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Russian prime minister and entire government resigns over Constitution Amendment




The Russian prime minister and entire government resigned on Wednesday as part of sweeping constitutional changes that could see President Vladimir Putin extend his hold on power.

Putin, in his annual address to Parliament, proposed a referendum on amending Russia’s constitution to increase the powers of parliament – while maintaining a strong presidential system.

“I consider it necessary to conduct a vote by the country’s citizens on an entire package of proposed amendments to the country’s constitution,” Putin said, without specifying a date for a referendum.

He suggested amending the constitution to allow lawmakers to name prime ministers and Cabinet members.

The president currently holds the authority to make those appointments.

“It will increase the role of parliament and parliamentary parties, powers and independence of the prime minister and all Cabinet members,” Putin said.

“We will be able to build a strong prosperous Russia only on the basis of respect for public opinion.

“Together we will certainly change life for the better.”

The role of governors would also be enhanced, he said, though Russia would maintain its presidential system.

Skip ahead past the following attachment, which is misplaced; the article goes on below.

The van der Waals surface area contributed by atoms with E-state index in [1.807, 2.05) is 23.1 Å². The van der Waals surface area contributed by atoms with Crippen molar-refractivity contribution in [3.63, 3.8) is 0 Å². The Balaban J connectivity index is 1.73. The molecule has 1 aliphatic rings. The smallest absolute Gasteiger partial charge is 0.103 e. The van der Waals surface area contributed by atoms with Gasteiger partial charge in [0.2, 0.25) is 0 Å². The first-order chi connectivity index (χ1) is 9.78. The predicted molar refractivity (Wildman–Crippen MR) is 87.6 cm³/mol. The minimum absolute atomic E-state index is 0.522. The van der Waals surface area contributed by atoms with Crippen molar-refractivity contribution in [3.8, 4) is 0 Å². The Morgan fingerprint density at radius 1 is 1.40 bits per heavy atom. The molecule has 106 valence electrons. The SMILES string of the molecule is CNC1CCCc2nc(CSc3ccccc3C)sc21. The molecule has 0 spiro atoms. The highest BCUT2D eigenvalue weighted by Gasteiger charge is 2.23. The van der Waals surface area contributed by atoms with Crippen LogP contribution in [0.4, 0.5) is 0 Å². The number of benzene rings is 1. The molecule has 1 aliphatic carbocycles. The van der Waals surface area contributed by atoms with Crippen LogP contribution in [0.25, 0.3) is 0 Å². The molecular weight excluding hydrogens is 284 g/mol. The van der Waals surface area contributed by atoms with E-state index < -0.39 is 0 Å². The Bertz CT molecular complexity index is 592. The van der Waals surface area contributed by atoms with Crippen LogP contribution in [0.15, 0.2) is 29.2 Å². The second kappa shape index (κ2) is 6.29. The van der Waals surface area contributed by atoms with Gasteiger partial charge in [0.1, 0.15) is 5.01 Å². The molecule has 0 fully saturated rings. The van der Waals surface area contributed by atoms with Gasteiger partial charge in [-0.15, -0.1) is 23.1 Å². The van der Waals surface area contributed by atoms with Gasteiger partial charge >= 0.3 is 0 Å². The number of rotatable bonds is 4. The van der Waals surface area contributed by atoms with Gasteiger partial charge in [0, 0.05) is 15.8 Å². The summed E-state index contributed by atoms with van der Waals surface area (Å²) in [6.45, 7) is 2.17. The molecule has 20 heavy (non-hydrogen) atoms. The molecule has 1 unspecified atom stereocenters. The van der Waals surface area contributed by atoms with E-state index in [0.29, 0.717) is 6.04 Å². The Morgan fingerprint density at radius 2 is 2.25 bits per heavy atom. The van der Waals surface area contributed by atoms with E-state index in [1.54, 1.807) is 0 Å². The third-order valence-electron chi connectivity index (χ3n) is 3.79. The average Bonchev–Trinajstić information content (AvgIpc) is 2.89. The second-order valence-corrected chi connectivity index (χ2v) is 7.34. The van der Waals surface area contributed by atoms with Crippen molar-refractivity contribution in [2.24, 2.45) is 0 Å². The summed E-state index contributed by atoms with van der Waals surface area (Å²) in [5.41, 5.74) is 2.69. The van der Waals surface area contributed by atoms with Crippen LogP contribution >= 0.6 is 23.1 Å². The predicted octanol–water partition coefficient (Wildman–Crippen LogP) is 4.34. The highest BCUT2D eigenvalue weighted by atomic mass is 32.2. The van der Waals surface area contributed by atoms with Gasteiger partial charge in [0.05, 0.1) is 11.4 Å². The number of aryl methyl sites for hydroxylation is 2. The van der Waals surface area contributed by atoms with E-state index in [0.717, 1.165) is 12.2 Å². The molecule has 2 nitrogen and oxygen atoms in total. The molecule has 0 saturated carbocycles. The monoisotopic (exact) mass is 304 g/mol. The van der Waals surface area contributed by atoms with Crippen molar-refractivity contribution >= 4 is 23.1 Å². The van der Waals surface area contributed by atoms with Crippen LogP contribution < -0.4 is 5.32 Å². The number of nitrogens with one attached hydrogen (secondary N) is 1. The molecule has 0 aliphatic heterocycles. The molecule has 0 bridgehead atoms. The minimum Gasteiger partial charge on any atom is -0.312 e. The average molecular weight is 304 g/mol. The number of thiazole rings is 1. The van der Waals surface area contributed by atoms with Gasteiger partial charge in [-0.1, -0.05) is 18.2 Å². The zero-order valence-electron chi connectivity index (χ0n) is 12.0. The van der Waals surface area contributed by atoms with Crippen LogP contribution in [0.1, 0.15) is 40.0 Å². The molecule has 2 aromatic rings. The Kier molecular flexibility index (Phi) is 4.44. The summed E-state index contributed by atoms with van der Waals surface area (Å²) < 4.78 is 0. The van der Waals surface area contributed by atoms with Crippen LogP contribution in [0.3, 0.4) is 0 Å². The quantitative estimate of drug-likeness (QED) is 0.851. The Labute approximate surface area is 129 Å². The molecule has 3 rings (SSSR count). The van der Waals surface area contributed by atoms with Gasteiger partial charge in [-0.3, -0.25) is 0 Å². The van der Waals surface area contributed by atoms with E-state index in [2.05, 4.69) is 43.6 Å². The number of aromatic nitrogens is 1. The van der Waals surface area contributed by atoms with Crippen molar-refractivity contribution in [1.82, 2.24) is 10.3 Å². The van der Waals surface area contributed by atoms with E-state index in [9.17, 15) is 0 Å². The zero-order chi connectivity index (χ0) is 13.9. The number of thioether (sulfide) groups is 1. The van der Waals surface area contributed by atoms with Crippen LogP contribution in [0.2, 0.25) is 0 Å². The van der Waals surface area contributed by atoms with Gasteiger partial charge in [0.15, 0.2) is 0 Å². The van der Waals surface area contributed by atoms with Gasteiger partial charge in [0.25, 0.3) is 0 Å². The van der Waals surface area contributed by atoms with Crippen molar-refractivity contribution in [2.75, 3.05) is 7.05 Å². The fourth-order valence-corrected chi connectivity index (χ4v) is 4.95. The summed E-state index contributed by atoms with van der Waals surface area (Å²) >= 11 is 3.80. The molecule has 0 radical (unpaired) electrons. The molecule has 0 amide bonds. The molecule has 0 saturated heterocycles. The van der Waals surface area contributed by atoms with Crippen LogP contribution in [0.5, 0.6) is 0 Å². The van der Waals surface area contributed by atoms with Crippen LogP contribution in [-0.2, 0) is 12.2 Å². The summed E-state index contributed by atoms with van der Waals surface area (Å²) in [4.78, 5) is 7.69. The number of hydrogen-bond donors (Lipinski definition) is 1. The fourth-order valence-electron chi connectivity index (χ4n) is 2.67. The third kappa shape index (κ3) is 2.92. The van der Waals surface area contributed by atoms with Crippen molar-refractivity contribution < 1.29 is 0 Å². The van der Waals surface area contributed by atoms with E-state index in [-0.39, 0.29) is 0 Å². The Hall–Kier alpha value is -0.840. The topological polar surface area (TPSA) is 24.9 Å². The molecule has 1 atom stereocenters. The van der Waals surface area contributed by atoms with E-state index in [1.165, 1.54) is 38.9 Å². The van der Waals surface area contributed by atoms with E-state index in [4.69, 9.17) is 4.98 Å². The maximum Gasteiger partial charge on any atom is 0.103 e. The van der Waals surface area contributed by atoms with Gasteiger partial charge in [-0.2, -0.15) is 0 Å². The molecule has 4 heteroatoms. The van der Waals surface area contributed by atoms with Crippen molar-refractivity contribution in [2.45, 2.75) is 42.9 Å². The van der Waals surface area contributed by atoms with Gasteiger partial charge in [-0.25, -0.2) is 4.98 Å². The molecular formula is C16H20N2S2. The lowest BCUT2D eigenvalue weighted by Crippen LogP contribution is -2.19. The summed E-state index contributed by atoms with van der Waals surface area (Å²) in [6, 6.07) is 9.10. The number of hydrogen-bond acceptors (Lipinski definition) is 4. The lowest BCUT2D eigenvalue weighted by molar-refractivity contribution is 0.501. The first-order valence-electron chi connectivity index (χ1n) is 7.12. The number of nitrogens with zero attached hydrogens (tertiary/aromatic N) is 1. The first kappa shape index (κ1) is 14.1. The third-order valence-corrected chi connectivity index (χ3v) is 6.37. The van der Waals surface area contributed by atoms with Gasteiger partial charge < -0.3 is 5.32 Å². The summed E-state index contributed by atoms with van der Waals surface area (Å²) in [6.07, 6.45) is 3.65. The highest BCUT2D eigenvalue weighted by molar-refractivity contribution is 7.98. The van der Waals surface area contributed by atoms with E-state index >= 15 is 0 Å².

“Russia must remain a strong presidential republic.”

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He also said he wanted to tighten the criteria for anyone wanting to become president – anyone wishing to become president must have lived in Russia for the past 25 years.

Hours after the government resigned, Putin named federal tax chief 53-year-old Mikhail Mishustin, a relatively unknown technocrat, as new prime minister.

Mishustin will face a vote of approval in the lower house of parliament on Thursday, the RIA news agency reported.

The shakeup sent shockwaves through Russia’s political elites who were left pondering what Putin’s intentions were and speculating about future Cabinet appointments.

In his resignation announcement on state TV, Medvedev said he needed to quit to give Putin room to carry out the changes he wants to make.

The current government will continue its work until Putin hand-picks a new one to oversee the constitutional changes to Russia’s systems and structures of power.

“The proposed changes to the constitution imply the government will actually be appointed by the Russian parliament, which is not how it is now, but at the same time, the president will retain the power to fire the government if he is not satisfied with their performance.

“The president will also keep control of the army, police and security, and will be appointing the heads of those services,” said Godfroid.

In the annual address, Putin steered away from significant foreign policy announcements, sticking mostly to domestic issues.

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